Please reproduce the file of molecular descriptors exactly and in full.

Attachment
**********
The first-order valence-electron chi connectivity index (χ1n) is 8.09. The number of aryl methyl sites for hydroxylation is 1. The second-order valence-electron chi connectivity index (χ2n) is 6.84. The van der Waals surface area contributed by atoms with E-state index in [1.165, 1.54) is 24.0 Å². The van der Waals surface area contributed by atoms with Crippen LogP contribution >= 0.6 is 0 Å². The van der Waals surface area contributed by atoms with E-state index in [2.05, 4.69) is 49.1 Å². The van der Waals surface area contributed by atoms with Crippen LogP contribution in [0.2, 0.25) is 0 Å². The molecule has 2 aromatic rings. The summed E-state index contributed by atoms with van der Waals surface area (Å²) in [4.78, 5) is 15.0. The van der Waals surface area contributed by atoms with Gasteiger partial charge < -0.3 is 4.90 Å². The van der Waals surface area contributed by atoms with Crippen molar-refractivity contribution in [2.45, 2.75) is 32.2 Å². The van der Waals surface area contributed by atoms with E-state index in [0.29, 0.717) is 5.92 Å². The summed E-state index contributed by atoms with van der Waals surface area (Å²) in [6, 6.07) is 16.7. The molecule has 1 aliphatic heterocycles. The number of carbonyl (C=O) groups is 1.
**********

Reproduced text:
The first-order valence-electron chi connectivity index (χ1n) is 8.09. The number of aryl methyl sites for hydroxylation is 1. The second-order valence-electron chi connectivity index (χ2n) is 6.84. The van der Waals surface area contributed by atoms with E-state index in [1.165, 1.54) is 24.0 Å². The van der Waals surface area contributed by atoms with Crippen LogP contribution >= 0.6 is 0 Å². The van der Waals surface area contributed by atoms with E-state index in [2.05, 4.69) is 49.1 Å². The van der Waals surface area contributed by atoms with Crippen LogP contribution in [0.2, 0.25) is 0 Å². The molecule has 2 aromatic rings. The summed E-state index contributed by atoms with van der Waals surface area (Å²) in [4.78, 5) is 15.0. The van der Waals surface area contributed by atoms with Gasteiger partial charge < -0.3 is 4.90 Å². The van der Waals surface area contributed by atoms with Crippen molar-refractivity contribution in [2.45, 2.75) is 32.2 Å². The van der Waals surface area contributed by atoms with E-state index in [0.29, 0.717) is 5.92 Å². The summed E-state index contributed by atoms with van der Waals surface area (Å²) in [6, 6.07) is 16.7. The molecule has 1 aliphatic heterocycles. The number of carbonyl (C=O) groups is 1.